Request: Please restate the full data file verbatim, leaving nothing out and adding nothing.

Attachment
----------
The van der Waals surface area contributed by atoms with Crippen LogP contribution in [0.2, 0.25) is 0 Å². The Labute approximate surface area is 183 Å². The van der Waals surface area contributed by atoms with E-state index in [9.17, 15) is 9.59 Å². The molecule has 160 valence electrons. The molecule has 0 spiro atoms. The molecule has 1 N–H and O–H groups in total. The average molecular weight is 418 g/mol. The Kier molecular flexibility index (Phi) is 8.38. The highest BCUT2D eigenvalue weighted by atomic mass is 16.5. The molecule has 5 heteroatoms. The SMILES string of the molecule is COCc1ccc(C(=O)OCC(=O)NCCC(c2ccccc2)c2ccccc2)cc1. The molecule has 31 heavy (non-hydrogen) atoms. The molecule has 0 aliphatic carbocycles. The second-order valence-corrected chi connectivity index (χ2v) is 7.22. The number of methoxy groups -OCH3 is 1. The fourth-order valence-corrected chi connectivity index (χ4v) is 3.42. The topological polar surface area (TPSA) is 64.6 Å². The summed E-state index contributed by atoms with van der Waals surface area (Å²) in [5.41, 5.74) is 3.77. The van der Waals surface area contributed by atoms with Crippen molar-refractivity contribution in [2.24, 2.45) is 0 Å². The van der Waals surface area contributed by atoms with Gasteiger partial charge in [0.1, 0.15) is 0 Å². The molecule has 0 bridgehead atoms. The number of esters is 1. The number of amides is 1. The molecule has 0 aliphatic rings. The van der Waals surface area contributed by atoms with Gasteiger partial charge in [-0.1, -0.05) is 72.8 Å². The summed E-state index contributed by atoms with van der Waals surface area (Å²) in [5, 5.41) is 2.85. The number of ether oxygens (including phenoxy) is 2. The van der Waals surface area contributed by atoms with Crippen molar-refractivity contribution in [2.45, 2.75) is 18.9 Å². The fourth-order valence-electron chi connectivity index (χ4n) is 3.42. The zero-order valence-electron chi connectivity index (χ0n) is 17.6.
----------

The van der Waals surface area contributed by atoms with Crippen LogP contribution in [0.2, 0.25) is 0 Å². The Labute approximate surface area is 183 Å². The van der Waals surface area contributed by atoms with E-state index in [9.17, 15) is 9.59 Å². The molecule has 160 valence electrons. The molecule has 0 spiro atoms. The molecule has 1 N–H and O–H groups in total. The average molecular weight is 418 g/mol. The Kier molecular flexibility index (Phi) is 8.38. The highest BCUT2D eigenvalue weighted by atomic mass is 16.5. The molecule has 5 heteroatoms. The SMILES string of the molecule is COCc1ccc(C(=O)OCC(=O)NCCC(c2ccccc2)c2ccccc2)cc1. The molecule has 31 heavy (non-hydrogen) atoms. The molecule has 0 aliphatic carbocycles. The second-order valence-corrected chi connectivity index (χ2v) is 7.22. The number of methoxy groups -OCH3 is 1. The fourth-order valence-corrected chi connectivity index (χ4v) is 3.42. The topological polar surface area (TPSA) is 64.6 Å². The summed E-state index contributed by atoms with van der Waals surface area (Å²) in [5.41, 5.74) is 3.77. The van der Waals surface area contributed by atoms with Crippen molar-refractivity contribution in [2.24, 2.45) is 0 Å². The van der Waals surface area contributed by atoms with Gasteiger partial charge in [0.1, 0.15) is 0 Å². The molecule has 0 bridgehead atoms. The number of esters is 1. The number of amides is 1. The molecule has 0 aliphatic rings. The van der Waals surface area contributed by atoms with Gasteiger partial charge in [-0.1, -0.05) is 72.8 Å². The summed E-state index contributed by atoms with van der Waals surface area (Å²) in [5, 5.41) is 2.85. The number of ether oxygens (including phenoxy) is 2. The van der Waals surface area contributed by atoms with Crippen molar-refractivity contribution in [2.45, 2.75) is 18.9 Å². The fourth-order valence-electron chi connectivity index (χ4n) is 3.42. The zero-order valence-electron chi connectivity index (χ0n) is 17.6.